Following a hearing, an administrative law Judge ("ALJ") in an order of September 27, 1991, sustained the summary suspension of the registration but set aside the summary suspension of the licence. *fn5 Subsequently, on November 7, 1991, the same ALJ dismissed the notice to permanently revoke petitioner's registration since the basis for permanent revocation, the suspension of petitioner's license, *fn6 was no longer extant and since the registration had expired by its own terms on September 30, 1991.
On January 8, 1992, the Board issued a notice of intent to take disciplinary action against petitioner's license setting forth four charges: (1) that petitioner was "disciplined by a licensing and disciplinary authority for conduct that would be grounds for " by the Board, pursuant to § 2-3305.14(a)(3); (2) that petitioner fraudulently or deceptively used his license to obtain Schedule II controlled substances, in violation of D.C. Code § 2-3305.14(a)(2), 22 DCMR § 1301.1, 21 C.F.R. § 1306.4 (1993); *fn7 (3) that petitioner "failed to keep records and to maintain an inventory of Schedule II controlled substances in [violation of] federal and District of Columbia laws and regulations," D.C. Code § 33-536, 21 C.F.R. § 1304.03 (1993); *fn8 and (4) that petitioner failed to make, keep or furnish inventory records, order forms and invoices to the Drug Enforcement Administration ("DEA ") investigator in violation of D.C. Code §§ 33-542(a)(3), -536, 2-3305.14(a)(25), 21 C.F.R. §§ 1305.03, 1305.13 (1993). *fn9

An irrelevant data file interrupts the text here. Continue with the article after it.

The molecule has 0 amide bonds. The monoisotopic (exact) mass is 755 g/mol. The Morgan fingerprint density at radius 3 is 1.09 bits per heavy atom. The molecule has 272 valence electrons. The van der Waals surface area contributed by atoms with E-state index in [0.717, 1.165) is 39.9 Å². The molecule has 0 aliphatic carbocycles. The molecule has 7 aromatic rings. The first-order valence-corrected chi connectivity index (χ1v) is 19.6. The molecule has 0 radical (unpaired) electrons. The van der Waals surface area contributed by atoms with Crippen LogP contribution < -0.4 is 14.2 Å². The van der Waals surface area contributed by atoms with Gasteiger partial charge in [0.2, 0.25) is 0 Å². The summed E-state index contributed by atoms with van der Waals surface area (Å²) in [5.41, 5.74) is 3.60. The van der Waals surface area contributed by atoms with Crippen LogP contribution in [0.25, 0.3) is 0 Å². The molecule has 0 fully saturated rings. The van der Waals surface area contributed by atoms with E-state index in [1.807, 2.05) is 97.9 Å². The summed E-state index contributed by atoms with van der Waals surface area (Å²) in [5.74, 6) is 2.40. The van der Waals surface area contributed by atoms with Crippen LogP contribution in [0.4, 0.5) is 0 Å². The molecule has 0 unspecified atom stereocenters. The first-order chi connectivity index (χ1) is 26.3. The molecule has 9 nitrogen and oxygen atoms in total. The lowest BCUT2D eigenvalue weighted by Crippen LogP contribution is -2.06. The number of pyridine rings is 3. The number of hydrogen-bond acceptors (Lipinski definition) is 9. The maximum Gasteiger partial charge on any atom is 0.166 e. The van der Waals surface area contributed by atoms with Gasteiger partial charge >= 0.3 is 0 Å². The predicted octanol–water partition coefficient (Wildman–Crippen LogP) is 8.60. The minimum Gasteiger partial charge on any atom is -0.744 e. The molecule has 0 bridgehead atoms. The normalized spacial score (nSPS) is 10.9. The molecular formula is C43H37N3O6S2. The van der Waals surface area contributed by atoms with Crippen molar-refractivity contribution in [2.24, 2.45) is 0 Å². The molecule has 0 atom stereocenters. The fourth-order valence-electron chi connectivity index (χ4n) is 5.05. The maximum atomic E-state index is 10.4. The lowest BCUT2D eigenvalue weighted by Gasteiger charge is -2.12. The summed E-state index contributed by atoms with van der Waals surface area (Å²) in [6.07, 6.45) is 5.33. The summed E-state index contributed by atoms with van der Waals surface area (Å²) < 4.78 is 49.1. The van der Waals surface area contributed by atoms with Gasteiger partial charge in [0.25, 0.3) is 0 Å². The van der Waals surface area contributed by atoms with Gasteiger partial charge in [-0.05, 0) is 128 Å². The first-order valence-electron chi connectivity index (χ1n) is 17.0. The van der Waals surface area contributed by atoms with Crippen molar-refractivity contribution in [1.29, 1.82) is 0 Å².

After a two day hearing on this matter, the Board, on December 12, 1992, sustained all four charges, revoked petitioner's license and imposed several conditions on reinstatement including a five year minimum period of revocation, completion of 30 hours of education on record-keeping and ethics, and production of specific evidence that petitioner had not abused alcohol and other substances during the revocation period. Petitioner seeks review of that action in this court. D.C. Code § 11-722 (1989).